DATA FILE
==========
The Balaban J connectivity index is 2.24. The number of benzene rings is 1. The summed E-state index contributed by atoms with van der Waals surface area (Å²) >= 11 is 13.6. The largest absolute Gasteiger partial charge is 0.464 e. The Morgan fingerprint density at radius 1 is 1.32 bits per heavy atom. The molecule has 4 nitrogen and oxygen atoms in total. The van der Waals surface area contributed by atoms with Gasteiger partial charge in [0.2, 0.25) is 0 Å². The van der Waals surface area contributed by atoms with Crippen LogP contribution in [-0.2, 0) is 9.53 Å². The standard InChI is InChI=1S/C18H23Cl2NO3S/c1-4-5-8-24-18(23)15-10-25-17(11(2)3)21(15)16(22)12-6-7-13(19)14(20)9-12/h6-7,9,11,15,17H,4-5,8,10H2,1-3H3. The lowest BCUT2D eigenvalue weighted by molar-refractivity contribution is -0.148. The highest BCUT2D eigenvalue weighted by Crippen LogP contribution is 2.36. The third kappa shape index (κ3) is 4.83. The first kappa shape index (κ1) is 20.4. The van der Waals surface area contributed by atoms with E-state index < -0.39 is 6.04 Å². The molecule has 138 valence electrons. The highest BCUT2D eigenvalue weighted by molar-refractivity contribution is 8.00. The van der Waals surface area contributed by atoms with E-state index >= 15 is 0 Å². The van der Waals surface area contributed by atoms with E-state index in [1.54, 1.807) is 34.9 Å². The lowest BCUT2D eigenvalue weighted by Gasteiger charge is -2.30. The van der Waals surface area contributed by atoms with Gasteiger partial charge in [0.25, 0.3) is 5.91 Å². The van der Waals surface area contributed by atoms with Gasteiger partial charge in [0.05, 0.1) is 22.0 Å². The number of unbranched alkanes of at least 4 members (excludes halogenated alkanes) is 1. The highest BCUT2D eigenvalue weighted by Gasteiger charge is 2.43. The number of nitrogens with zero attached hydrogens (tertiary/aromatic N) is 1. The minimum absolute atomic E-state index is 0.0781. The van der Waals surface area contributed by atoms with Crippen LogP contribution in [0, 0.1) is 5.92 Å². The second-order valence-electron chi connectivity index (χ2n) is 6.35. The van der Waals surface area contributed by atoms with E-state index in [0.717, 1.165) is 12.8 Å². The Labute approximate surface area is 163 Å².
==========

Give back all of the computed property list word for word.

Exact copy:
The Balaban J connectivity index is 2.24. The number of benzene rings is 1. The summed E-state index contributed by atoms with van der Waals surface area (Å²) >= 11 is 13.6. The largest absolute Gasteiger partial charge is 0.464 e. The Morgan fingerprint density at radius 1 is 1.32 bits per heavy atom. The molecule has 4 nitrogen and oxygen atoms in total. The van der Waals surface area contributed by atoms with Gasteiger partial charge in [0.2, 0.25) is 0 Å². The van der Waals surface area contributed by atoms with Crippen LogP contribution in [-0.2, 0) is 9.53 Å². The standard InChI is InChI=1S/C18H23Cl2NO3S/c1-4-5-8-24-18(23)15-10-25-17(11(2)3)21(15)16(22)12-6-7-13(19)14(20)9-12/h6-7,9,11,15,17H,4-5,8,10H2,1-3H3. The lowest BCUT2D eigenvalue weighted by molar-refractivity contribution is -0.148. The highest BCUT2D eigenvalue weighted by Crippen LogP contribution is 2.36. The third kappa shape index (κ3) is 4.83. The first kappa shape index (κ1) is 20.4. The van der Waals surface area contributed by atoms with E-state index < -0.39 is 6.04 Å². The molecule has 138 valence electrons. The highest BCUT2D eigenvalue weighted by molar-refractivity contribution is 8.00. The van der Waals surface area contributed by atoms with E-state index >= 15 is 0 Å². The van der Waals surface area contributed by atoms with E-state index in [1.54, 1.807) is 34.9 Å². The lowest BCUT2D eigenvalue weighted by Gasteiger charge is -2.30. The van der Waals surface area contributed by atoms with Gasteiger partial charge in [0.25, 0.3) is 5.91 Å². The van der Waals surface area contributed by atoms with Gasteiger partial charge in [0.05, 0.1) is 22.0 Å². The number of unbranched alkanes of at least 4 members (excludes halogenated alkanes) is 1. The highest BCUT2D eigenvalue weighted by Gasteiger charge is 2.43. The number of nitrogens with zero attached hydrogens (tertiary/aromatic N) is 1. The minimum absolute atomic E-state index is 0.0781. The van der Waals surface area contributed by atoms with Crippen LogP contribution in [0, 0.1) is 5.92 Å². The second-order valence-electron chi connectivity index (χ2n) is 6.35. The van der Waals surface area contributed by atoms with E-state index in [0.717, 1.165) is 12.8 Å². The Labute approximate surface area is 163 Å².